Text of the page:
Experts told the conference that Mexico's cartels often use more sophisticated technology than law enforcement. Cartel assets include mapping software that tracks the location of police from high-tech control rooms; remote control submarines; and military-grade rocket launchers.
Drug-dealing organizations can intercept satellite feeds, including images broadcast by intelligence agency drones. They run money laundering networks that handle an estimated $25 billion a year in drug profit.
"It's a technological arms race, and at this moment they're winning," said Marc Goodman, founder of Future Crimes, who studies the nexus of technology and transnational crime. "But there's never been an operating system that hasn't been hacked."
Google's immense intelligence assets can be brought to bear on the cartels, Schmidt suggested.
Google's ideas include creating a network so citizens can safely report cartel activity without fear of retribution. It wants to make sharing real-time intelligence easier among police in different regions. It can identify how individuals are connected to each other, to bank accounts and even to corrupt government officials. It can create community Web platforms for citizens to share information and name and shame criminals.
Talk also addressed human and arms trafficking, exploitation of child soldiers, and airport and seaport security.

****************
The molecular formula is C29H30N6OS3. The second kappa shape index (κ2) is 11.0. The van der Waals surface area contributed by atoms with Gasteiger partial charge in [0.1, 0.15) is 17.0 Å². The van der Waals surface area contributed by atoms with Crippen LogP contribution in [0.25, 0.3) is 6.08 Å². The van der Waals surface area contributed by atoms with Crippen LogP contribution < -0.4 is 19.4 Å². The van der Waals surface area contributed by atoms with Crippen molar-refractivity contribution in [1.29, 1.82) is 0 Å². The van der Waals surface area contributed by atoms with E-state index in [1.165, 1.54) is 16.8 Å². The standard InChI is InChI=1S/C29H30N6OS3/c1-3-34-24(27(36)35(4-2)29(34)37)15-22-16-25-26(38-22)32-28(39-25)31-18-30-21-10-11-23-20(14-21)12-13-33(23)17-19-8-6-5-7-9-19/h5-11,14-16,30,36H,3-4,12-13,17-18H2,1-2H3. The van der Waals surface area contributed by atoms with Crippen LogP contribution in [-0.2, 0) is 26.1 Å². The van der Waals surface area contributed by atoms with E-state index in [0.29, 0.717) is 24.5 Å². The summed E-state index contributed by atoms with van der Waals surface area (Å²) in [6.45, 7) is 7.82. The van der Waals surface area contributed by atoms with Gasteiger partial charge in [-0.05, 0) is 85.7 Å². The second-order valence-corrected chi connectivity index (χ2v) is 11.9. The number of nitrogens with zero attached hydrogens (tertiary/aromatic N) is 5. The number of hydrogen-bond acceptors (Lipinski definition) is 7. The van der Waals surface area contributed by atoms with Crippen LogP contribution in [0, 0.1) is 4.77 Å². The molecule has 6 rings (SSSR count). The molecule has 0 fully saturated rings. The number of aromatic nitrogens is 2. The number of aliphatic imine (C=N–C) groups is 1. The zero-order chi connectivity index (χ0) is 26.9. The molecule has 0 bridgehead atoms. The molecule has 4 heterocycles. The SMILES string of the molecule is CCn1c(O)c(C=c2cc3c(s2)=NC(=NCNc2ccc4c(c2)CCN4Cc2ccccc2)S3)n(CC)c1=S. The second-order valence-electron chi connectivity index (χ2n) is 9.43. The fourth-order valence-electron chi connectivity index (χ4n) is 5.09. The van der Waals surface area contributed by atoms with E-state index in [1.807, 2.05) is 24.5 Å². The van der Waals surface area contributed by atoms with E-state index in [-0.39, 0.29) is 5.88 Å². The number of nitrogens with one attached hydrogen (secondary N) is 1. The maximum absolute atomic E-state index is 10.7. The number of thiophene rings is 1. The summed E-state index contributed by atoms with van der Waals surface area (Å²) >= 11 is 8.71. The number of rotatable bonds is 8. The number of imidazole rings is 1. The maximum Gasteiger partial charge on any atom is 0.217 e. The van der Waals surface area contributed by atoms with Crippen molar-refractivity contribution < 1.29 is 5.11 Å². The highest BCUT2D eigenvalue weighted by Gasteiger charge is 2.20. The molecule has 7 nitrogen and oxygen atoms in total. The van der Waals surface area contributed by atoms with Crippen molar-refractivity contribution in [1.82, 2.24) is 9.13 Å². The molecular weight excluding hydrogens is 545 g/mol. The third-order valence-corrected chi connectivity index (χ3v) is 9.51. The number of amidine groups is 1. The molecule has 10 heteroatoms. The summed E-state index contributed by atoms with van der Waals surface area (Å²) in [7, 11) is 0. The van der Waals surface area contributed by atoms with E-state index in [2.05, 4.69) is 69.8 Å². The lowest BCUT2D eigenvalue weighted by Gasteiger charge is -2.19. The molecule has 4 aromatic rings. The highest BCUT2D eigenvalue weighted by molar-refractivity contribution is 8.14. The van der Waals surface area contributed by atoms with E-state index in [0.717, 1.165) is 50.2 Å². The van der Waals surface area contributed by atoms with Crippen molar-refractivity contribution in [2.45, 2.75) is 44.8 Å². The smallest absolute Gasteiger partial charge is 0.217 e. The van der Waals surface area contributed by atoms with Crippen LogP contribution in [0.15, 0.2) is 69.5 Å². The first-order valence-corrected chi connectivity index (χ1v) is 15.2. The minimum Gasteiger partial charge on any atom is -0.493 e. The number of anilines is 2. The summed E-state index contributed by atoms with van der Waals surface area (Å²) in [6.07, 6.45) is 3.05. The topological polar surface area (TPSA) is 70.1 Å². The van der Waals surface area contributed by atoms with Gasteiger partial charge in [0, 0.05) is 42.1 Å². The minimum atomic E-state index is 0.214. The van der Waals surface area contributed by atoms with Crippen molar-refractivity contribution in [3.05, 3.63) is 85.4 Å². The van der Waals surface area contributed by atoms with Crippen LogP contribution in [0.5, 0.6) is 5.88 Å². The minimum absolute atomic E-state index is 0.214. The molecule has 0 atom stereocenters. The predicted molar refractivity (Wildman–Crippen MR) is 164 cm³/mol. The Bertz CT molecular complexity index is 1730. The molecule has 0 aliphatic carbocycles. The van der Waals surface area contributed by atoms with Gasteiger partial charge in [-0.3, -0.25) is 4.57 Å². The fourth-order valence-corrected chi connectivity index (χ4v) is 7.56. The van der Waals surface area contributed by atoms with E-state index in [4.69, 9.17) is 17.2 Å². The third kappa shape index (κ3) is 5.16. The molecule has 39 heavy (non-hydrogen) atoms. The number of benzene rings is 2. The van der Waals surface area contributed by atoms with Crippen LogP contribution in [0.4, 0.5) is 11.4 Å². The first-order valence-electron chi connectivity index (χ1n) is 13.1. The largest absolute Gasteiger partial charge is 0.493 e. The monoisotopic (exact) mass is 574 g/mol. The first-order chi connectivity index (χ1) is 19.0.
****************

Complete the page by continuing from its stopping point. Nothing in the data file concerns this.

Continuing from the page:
Mexico's undersecretary of information technology, Francisco Niembro, said his country's efforts to battle cartels are slowly going digital.
Niembro said the government has been developing a Web platform where law enforcement can get a national look at crimes and investigations. Today, he said, 8,500 of Mexico's 36,000 federal police are dedicated to gathering intelligence.
"Something like this would be a dream for many countries," he said. But analyzing the massive influx of data takes sophisticated staffing, he added.
Nancy Roberts, a defense analysis professor at the Naval Postgraduate School in Monterrey, Calif., noted that in Mexico, police officials can tap phones, use tracking devices and tap into computer networks. But that does little unless someone can sort through the evidence.
"Our jobs are making sense of all the data so law enforcement knows how, when and where to strike," she said.
Juan Karate, a former U.S. deputy national security adviser, insisted that cyber connections between private financial institutions and central banks are the "Achilles heel" of criminal organizations "because financial trails don't lie."
But Eduardo Guerrero, a Mexico City-based security consultant, wasn't optimistic that technology alone can disrupt narcotraffickers.
"You should never underestimate the power of these guys," Guerrero said. "They're probably even aware of what's going on here, and will figure out a way to use it to their advantage."
Even Google's Schmidt conceded that better use of information isn't enough.
"I think at the end of the day, there really are bad people, and you have to go in and arrest them and kill them," he said.
The conference in Westlake Village, Calif., was organized by Google's think tank, Google Ideas, and the Council on Foreign Relations.